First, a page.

About

Los Angeles Literature is a website dedicated to the news, history and information of the Los Ángeles literary community and the city’s literature. The site also provides a list of weekly events that includes readings, book fairs, kid and teen events and book clubs, etc.

Los Ángeles’ literary history stretches back more than 130 years to at least the publication of Ramona by Helen Hunt Jackson in 1884.

Los Angeles Literature was created in part to celebrate the literary history and culture in Los Ángeles that historically and still currently, cares about creating literary culture and community, whether Greater Los Ángeles, or anyone else, pays attention or not. Also, literary L.Á. has been historically ignored and overshadowed in its own city by the creativity and attention Hollywood receives. However, the literary writers of Los Ángeles have continued to produce thought provoking and important literature from writers such as Raymond Chandler, John Fante, Chester Himes, John Rechy, Wanda Coleman, Charles Bukowski to more current writers such as Kamau Daaood, Luis J. Rodriguez, Marisela Norte, Nina Revoyr, Amy Uyematsu and bridgette bianca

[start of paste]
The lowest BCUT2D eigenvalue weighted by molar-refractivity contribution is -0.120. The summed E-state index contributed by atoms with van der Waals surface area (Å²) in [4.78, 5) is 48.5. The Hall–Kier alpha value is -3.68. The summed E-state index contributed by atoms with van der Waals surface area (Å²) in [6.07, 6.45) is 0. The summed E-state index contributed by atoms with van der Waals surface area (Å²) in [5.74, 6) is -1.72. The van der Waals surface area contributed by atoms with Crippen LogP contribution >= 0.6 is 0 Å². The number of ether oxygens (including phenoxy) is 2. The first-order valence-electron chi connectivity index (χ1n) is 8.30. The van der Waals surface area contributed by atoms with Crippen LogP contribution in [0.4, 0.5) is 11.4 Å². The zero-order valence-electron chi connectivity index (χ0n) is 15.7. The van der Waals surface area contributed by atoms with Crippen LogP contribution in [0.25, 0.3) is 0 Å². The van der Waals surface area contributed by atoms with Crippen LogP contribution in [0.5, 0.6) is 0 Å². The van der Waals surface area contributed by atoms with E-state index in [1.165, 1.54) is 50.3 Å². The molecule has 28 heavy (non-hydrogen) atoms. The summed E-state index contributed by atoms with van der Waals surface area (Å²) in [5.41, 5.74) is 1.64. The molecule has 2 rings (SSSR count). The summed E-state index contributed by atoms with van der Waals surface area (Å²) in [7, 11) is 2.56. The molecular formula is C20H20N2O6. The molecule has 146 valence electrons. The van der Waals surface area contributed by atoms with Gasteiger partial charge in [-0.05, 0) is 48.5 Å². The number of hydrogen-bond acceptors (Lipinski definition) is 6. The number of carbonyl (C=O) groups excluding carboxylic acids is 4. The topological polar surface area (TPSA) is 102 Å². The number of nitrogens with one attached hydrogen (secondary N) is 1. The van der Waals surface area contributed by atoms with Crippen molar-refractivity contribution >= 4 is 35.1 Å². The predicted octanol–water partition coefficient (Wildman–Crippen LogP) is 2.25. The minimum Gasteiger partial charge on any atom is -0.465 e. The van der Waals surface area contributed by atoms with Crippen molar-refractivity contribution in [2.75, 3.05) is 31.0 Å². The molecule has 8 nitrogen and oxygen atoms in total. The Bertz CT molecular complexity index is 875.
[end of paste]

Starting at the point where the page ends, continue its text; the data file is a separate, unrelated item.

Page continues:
Celebrate the literature of the second largest city in the United States.

Brian Dunlap is a native Angeleño who still lives in Los Ángeles. He explores and captures the city’s stories that are hidden in plain sight. Dunlap is the author of the chapbook Concrete Paradise (Finishing Line Press, 2018), 14 poems exploring the intersection of race and place in Los Ángeles.

Dunlap received both his BA from UC Riverside and MFA from Fresno State in Creative Writing where he honed his love for writing about place and his hometown Los Ángeles. He is the winner of the 2018 Jeff Marks Memorial Poetry Prize from december magazine judged by former L.A. Poet Laureate Luis J. Rodriguez. He’s also published poems, book reviews and articles in Angel City Review, CCM-EntropyMuse, California Quarterly, Statement Magazine, Writers Resist, Dryland, Lit Pub and L.A. Parent.

Over the years, as he has learned more and more about Los Ángeles literature and its deep, long history dating back to “Ramona” by Helen Hunt Jackson in 1884, he’s wanted to share the city’s literary tradition and its current culture and scene with the world. This website is his attempt to do just that and to prove that L.A. not only has a literary culture, but that it has culture period. Contact him at: b.dunlap2@aol.com

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